Academic journal article Studies in Romanticism

"The Frighted Stage": The Sensational Proliferation of Ghost Melodrama in the 1820s

Academic journal article Studies in Romanticism

"The Frighted Stage": The Sensational Proliferation of Ghost Melodrama in the 1820s

Article excerpt

IN A LETTER OF 11 SEPTEMBER 1823, MARY SHELLEY INFORMED LEIGH HUNT, then in Italy, that she had attended a performance of Richard Brinsley Peake's adaptation of Frankenstein as Presumption; or, the Fate of Frankenstein, which had opened at the English Opera House, the former Lyceum, on 28 July. As is well known, she enjoyed Thomas Potter Cooke's acting as the nameless Creature (indicated as "__" in the playbill), some thing that not only confirms the importance of naming in her novel, but also throws into relief the peculiarly spectral nature of this stage version of Frankenstein's creation. (1) To be sure, Peake's text constantly refers to its material presence: the doctor initially dubs it "a huge automaton in human form" and then goes on to list its repulsive physical traits by echoing volume I, chapter 4, in the novel. (2) Yet the play also repeatedly qualifies the Creature through the language of the supernatural, and spectrality in particular, as Frankenstein's assistant Fritz calls it "a hob-goblin" and Frankenstein a "Demon" (in the Larpent version) and a "dreadful spectre of a human form." Moreover, the Creature's first and highly spectacular appearance presents some of the features of evanescence, since it is "discovered at door entrance in smoke, which evaporates," and then exits by "disappear[ing] through [a] casement." (3)

A year later, on 22 August 1824, Mary Shelley wrote again to Leigh Hunt to tell him that London audiences were in thrall to Carl Maria von Weber's opera Der Freischutz. She had seen it in the version that premiered at the English Opera House on 23 July 1824, and gave the following account:

   ... the music is wild but often beautiful--when the magic bullets
   are cast they fill the stage with all sorts of horrors--owls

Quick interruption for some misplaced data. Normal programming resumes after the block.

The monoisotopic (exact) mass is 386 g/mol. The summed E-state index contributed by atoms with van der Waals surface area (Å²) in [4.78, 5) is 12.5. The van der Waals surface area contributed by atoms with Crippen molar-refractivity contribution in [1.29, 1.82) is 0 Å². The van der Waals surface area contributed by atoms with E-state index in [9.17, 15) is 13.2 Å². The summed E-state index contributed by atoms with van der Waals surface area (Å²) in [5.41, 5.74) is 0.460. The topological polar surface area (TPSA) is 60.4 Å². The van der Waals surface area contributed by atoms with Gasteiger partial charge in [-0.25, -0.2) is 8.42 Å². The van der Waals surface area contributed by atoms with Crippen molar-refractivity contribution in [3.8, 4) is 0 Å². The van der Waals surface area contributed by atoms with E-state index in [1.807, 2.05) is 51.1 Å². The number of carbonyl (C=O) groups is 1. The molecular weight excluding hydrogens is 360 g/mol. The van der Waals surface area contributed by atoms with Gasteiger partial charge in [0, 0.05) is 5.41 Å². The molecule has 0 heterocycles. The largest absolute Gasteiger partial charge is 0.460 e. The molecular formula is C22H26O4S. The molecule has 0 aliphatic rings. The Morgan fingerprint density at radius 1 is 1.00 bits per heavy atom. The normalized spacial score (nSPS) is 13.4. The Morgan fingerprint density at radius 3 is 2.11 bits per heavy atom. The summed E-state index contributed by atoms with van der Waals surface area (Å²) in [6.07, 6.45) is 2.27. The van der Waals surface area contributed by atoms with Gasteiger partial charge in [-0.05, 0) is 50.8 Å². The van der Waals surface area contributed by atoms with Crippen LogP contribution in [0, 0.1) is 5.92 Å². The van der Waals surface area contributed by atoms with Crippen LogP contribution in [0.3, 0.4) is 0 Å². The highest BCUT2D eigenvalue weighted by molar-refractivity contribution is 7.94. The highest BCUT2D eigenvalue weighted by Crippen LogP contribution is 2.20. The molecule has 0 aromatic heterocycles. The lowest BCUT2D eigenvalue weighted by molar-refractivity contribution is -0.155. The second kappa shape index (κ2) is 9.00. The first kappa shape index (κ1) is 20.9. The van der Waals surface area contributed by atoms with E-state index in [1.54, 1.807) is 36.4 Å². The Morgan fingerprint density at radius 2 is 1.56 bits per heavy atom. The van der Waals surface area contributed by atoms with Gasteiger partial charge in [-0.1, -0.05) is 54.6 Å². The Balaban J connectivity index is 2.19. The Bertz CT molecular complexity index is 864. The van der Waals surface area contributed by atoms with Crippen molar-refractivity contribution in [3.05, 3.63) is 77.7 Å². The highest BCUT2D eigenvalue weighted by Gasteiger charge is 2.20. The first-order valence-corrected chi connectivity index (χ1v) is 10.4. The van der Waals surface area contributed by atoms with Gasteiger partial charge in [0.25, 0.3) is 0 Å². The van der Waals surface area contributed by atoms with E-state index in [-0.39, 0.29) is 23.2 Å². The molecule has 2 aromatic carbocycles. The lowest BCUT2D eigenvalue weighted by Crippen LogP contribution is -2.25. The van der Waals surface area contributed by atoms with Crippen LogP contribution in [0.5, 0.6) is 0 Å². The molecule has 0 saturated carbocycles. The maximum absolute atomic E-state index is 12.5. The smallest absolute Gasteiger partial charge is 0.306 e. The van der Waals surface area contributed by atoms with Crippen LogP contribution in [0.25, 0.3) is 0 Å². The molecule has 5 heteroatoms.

flapping the[ir] wings--toads [hopp]ing about--fierly [sic]
   serpents darting & the [ ] ghostly hunters in the clouds, while
   every now & then in the [ ] of a stream of wild harmony comes a
   crashing discord--all forms I assure you a very fine scene, while
   every part of the house except the stage is invelloped in darkness.
   (4)

Offered by several London theaters in competing versions during 1824, Der Freischutz was filled with superstitions and omens, apparitions and sublime landscapes, while its action, mostly set on a darkened stage, pivoted on the scene of the casting of the bullets, a veritable tour de force of supernatural effects. Although Weber's original was an opera, the earliest of its London adaptations was a straightforward melodrama (The Fatal Marksman; or, the Demon of the Black Forest, Coburg, 26 February 1824), and even operatic versions such as those at the English Opera House and Covent Garden bore a heavily melodramatic stamp. (5)

While confirming the popularity of ghost plays on the Romantic-period stage, Mary Shelley's accounts testify to the sustained investments by playwrights and managers in new ways of combining spectrality with the acting style and increasingly striking spectacular effects of melodrama in the 1820s, the decade that, in Matthew Buckley's words, saw "the genre's emergence as a dominant dramatic form." (6) In this respect, in her groundbreaking work on illegitimate theater, Jane Moody underlines how technical innovations and "monstrous generic hybridity" lay at the center of the " dramatisation [s] of supernatural terror" and " [supernatural monstrosity ... as both human and alien" in such popular melodramas from the 1820s (most of them starring T. P. Cooke in their opening run) as Peake's Presumption, James Robinson Planche's The Vampire; or, the Bride of the Isles (English Opera House, 9 August 1820), Henry Milner's The Man and the Monster! or, the Fate of Frankenstein (Coburg, 18 August 1823), and Edward Fitzball's The Flying Dutchman; or, the Phantom Ship (Adelphi, 1 January 1827). (7) In fact, more radically innovative melodramatic forms than ghost plays emerged in this decade, such as domestic and nautical melodramas that dealt with realistic themes and topical plots. …

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